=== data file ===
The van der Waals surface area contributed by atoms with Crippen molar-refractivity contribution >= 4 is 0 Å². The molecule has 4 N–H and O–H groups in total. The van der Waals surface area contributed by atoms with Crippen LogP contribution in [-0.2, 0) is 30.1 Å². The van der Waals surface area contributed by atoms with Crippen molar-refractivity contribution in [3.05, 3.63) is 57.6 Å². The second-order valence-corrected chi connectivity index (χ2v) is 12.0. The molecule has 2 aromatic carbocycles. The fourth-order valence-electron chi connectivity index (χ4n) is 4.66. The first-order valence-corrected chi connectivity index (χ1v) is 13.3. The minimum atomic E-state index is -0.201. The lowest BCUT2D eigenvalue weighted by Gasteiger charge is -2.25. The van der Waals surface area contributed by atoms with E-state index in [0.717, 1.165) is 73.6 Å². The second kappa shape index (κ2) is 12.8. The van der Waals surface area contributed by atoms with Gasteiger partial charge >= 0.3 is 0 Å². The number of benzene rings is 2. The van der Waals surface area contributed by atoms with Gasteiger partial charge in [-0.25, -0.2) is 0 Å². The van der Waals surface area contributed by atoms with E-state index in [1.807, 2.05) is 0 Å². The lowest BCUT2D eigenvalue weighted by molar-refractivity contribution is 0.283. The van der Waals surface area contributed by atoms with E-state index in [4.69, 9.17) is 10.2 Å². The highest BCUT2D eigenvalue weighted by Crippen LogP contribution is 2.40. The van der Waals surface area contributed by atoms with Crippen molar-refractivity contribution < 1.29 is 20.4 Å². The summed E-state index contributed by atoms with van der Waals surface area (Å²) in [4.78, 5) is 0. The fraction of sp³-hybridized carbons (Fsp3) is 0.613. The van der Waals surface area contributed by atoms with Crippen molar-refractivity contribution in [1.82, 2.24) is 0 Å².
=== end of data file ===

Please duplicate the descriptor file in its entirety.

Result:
The van der Waals surface area contributed by atoms with Crippen molar-refractivity contribution >= 4 is 0 Å². The molecule has 4 N–H and O–H groups in total. The van der Waals surface area contributed by atoms with Crippen LogP contribution in [-0.2, 0) is 30.1 Å². The van der Waals surface area contributed by atoms with Crippen molar-refractivity contribution in [3.05, 3.63) is 57.6 Å². The second-order valence-corrected chi connectivity index (χ2v) is 12.0. The molecule has 2 aromatic carbocycles. The fourth-order valence-electron chi connectivity index (χ4n) is 4.66. The first-order valence-corrected chi connectivity index (χ1v) is 13.3. The minimum atomic E-state index is -0.201. The lowest BCUT2D eigenvalue weighted by Gasteiger charge is -2.25. The van der Waals surface area contributed by atoms with E-state index in [0.717, 1.165) is 73.6 Å². The second kappa shape index (κ2) is 12.8. The van der Waals surface area contributed by atoms with Gasteiger partial charge >= 0.3 is 0 Å². The number of benzene rings is 2. The van der Waals surface area contributed by atoms with Gasteiger partial charge in [-0.25, -0.2) is 0 Å². The van der Waals surface area contributed by atoms with E-state index in [1.807, 2.05) is 0 Å². The lowest BCUT2D eigenvalue weighted by molar-refractivity contribution is 0.283. The van der Waals surface area contributed by atoms with E-state index in [4.69, 9.17) is 10.2 Å². The highest BCUT2D eigenvalue weighted by Crippen LogP contribution is 2.40. The van der Waals surface area contributed by atoms with Crippen molar-refractivity contribution < 1.29 is 20.4 Å². The summed E-state index contributed by atoms with van der Waals surface area (Å²) in [4.78, 5) is 0. The fraction of sp³-hybridized carbons (Fsp3) is 0.613. The van der Waals surface area contributed by atoms with Crippen molar-refractivity contribution in [1.82, 2.24) is 0 Å².